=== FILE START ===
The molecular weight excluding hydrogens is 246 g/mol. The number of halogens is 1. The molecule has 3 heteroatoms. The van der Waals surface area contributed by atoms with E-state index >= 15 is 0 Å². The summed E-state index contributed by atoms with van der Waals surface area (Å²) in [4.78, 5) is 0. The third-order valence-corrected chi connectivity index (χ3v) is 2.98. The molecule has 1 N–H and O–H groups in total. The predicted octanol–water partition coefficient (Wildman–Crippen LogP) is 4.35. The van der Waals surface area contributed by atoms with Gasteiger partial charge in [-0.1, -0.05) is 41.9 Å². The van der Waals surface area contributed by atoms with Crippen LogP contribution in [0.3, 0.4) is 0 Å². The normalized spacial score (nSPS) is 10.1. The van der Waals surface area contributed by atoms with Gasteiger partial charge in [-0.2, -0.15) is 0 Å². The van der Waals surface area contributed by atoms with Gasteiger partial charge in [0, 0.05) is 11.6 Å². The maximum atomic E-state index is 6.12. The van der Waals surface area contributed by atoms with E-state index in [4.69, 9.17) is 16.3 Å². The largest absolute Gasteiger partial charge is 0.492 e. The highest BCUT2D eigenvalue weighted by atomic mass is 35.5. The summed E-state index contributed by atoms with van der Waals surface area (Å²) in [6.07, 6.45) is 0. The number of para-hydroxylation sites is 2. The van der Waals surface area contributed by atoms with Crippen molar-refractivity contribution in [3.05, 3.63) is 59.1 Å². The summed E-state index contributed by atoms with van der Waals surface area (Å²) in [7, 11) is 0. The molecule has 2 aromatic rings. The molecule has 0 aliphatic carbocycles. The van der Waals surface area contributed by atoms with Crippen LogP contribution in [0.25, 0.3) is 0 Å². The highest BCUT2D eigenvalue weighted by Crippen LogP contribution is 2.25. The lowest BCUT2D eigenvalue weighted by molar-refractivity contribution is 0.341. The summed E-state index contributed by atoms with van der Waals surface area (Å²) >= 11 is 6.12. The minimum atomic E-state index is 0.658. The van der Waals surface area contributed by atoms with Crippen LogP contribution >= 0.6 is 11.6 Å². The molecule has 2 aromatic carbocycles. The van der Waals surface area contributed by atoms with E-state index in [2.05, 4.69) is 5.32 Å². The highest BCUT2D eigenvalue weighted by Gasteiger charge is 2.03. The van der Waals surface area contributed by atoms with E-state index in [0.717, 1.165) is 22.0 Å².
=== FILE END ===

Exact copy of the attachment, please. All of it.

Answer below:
The molecular weight excluding hydrogens is 246 g/mol. The number of halogens is 1. The molecule has 3 heteroatoms. The van der Waals surface area contributed by atoms with E-state index >= 15 is 0 Å². The summed E-state index contributed by atoms with van der Waals surface area (Å²) in [4.78, 5) is 0. The third-order valence-corrected chi connectivity index (χ3v) is 2.98. The molecule has 1 N–H and O–H groups in total. The predicted octanol–water partition coefficient (Wildman–Crippen LogP) is 4.35. The van der Waals surface area contributed by atoms with Gasteiger partial charge in [-0.1, -0.05) is 41.9 Å². The van der Waals surface area contributed by atoms with Crippen LogP contribution in [0.3, 0.4) is 0 Å². The normalized spacial score (nSPS) is 10.1. The van der Waals surface area contributed by atoms with Gasteiger partial charge in [-0.2, -0.15) is 0 Å². The van der Waals surface area contributed by atoms with Gasteiger partial charge in [0, 0.05) is 11.6 Å². The maximum atomic E-state index is 6.12. The van der Waals surface area contributed by atoms with E-state index in [4.69, 9.17) is 16.3 Å². The largest absolute Gasteiger partial charge is 0.492 e. The highest BCUT2D eigenvalue weighted by atomic mass is 35.5. The summed E-state index contributed by atoms with van der Waals surface area (Å²) in [6.07, 6.45) is 0. The number of para-hydroxylation sites is 2. The van der Waals surface area contributed by atoms with Crippen molar-refractivity contribution in [3.05, 3.63) is 59.1 Å². The summed E-state index contributed by atoms with van der Waals surface area (Å²) in [7, 11) is 0. The molecule has 2 aromatic rings. The molecule has 0 aliphatic carbocycles. The van der Waals surface area contributed by atoms with Crippen LogP contribution in [0.25, 0.3) is 0 Å². The highest BCUT2D eigenvalue weighted by Crippen LogP contribution is 2.25. The lowest BCUT2D eigenvalue weighted by molar-refractivity contribution is 0.341. The summed E-state index contributed by atoms with van der Waals surface area (Å²) >= 11 is 6.12. The minimum atomic E-state index is 0.658. The van der Waals surface area contributed by atoms with Crippen LogP contribution >= 0.6 is 11.6 Å². The molecule has 2 aromatic carbocycles. The van der Waals surface area contributed by atoms with E-state index in [2.05, 4.69) is 5.32 Å². The highest BCUT2D eigenvalue weighted by Gasteiger charge is 2.03. The van der Waals surface area contributed by atoms with E-state index in [0.717, 1.165) is 22.0 Å².